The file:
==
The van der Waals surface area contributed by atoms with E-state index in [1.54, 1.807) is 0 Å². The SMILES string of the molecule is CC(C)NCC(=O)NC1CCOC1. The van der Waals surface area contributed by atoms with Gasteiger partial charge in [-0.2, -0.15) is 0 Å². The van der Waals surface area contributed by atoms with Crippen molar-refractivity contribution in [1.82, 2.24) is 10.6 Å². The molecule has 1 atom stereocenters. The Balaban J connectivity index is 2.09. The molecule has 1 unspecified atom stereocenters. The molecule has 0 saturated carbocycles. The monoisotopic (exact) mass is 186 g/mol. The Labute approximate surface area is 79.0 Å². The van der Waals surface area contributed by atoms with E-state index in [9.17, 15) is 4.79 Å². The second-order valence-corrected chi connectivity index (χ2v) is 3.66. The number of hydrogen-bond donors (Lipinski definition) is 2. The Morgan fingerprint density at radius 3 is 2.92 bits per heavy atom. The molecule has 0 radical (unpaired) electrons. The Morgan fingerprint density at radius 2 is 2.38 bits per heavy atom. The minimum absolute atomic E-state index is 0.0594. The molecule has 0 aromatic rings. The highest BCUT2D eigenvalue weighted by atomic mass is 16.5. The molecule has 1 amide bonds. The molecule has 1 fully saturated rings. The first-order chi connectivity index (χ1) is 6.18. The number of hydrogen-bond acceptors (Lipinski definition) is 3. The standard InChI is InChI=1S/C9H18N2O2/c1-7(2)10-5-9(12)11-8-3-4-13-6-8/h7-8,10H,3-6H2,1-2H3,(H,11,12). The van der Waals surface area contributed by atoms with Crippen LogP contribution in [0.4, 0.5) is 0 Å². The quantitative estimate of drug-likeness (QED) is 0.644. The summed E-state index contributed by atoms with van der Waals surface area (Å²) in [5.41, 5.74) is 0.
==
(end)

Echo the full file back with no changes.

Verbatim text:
The van der Waals surface area contributed by atoms with E-state index in [1.54, 1.807) is 0 Å². The SMILES string of the molecule is CC(C)NCC(=O)NC1CCOC1. The van der Waals surface area contributed by atoms with Gasteiger partial charge in [-0.2, -0.15) is 0 Å². The van der Waals surface area contributed by atoms with Crippen molar-refractivity contribution in [1.82, 2.24) is 10.6 Å². The molecule has 1 atom stereocenters. The Balaban J connectivity index is 2.09. The molecule has 1 unspecified atom stereocenters. The molecule has 0 saturated carbocycles. The monoisotopic (exact) mass is 186 g/mol. The Labute approximate surface area is 79.0 Å². The van der Waals surface area contributed by atoms with E-state index in [9.17, 15) is 4.79 Å². The second-order valence-corrected chi connectivity index (χ2v) is 3.66. The number of hydrogen-bond donors (Lipinski definition) is 2. The Morgan fingerprint density at radius 3 is 2.92 bits per heavy atom. The molecule has 0 radical (unpaired) electrons. The Morgan fingerprint density at radius 2 is 2.38 bits per heavy atom. The minimum absolute atomic E-state index is 0.0594. The molecule has 0 aromatic rings. The highest BCUT2D eigenvalue weighted by atomic mass is 16.5. The molecule has 1 amide bonds. The molecule has 1 fully saturated rings. The first-order chi connectivity index (χ1) is 6.18. The number of hydrogen-bond acceptors (Lipinski definition) is 3. The standard InChI is InChI=1S/C9H18N2O2/c1-7(2)10-5-9(12)11-8-3-4-13-6-8/h7-8,10H,3-6H2,1-2H3,(H,11,12). The van der Waals surface area contributed by atoms with Crippen LogP contribution in [0.4, 0.5) is 0 Å². The quantitative estimate of drug-likeness (QED) is 0.644. The summed E-state index contributed by atoms with van der Waals surface area (Å²) in [5.41, 5.74) is 0.